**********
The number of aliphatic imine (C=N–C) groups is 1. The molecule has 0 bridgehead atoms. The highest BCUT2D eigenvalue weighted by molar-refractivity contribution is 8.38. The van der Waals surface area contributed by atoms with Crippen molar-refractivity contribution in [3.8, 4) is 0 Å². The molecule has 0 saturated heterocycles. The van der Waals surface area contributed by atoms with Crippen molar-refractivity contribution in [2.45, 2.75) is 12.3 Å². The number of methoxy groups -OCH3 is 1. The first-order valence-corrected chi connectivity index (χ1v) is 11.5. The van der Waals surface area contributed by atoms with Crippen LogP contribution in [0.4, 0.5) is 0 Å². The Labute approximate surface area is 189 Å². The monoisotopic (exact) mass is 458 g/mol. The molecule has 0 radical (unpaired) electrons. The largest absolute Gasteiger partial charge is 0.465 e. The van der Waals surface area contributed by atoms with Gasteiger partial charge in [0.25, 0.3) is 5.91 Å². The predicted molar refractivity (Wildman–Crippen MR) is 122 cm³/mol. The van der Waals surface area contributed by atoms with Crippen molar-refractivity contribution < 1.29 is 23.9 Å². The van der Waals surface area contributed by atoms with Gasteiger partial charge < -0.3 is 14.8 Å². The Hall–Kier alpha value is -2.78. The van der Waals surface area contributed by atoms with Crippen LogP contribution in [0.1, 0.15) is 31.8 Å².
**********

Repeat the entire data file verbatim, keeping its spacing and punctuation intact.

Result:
The number of aliphatic imine (C=N–C) groups is 1. The molecule has 0 bridgehead atoms. The highest BCUT2D eigenvalue weighted by molar-refractivity contribution is 8.38. The van der Waals surface area contributed by atoms with Crippen molar-refractivity contribution in [3.8, 4) is 0 Å². The molecule has 0 saturated heterocycles. The van der Waals surface area contributed by atoms with Crippen molar-refractivity contribution in [2.45, 2.75) is 12.3 Å². The number of methoxy groups -OCH3 is 1. The first-order valence-corrected chi connectivity index (χ1v) is 11.5. The van der Waals surface area contributed by atoms with Crippen LogP contribution in [0.4, 0.5) is 0 Å². The Labute approximate surface area is 189 Å². The monoisotopic (exact) mass is 458 g/mol. The molecule has 0 radical (unpaired) electrons. The largest absolute Gasteiger partial charge is 0.465 e. The van der Waals surface area contributed by atoms with Gasteiger partial charge in [0.25, 0.3) is 5.91 Å². The predicted molar refractivity (Wildman–Crippen MR) is 122 cm³/mol. The van der Waals surface area contributed by atoms with Crippen molar-refractivity contribution < 1.29 is 23.9 Å². The van der Waals surface area contributed by atoms with Gasteiger partial charge < -0.3 is 14.8 Å². The Hall–Kier alpha value is -2.78. The van der Waals surface area contributed by atoms with Crippen LogP contribution in [0.1, 0.15) is 31.8 Å².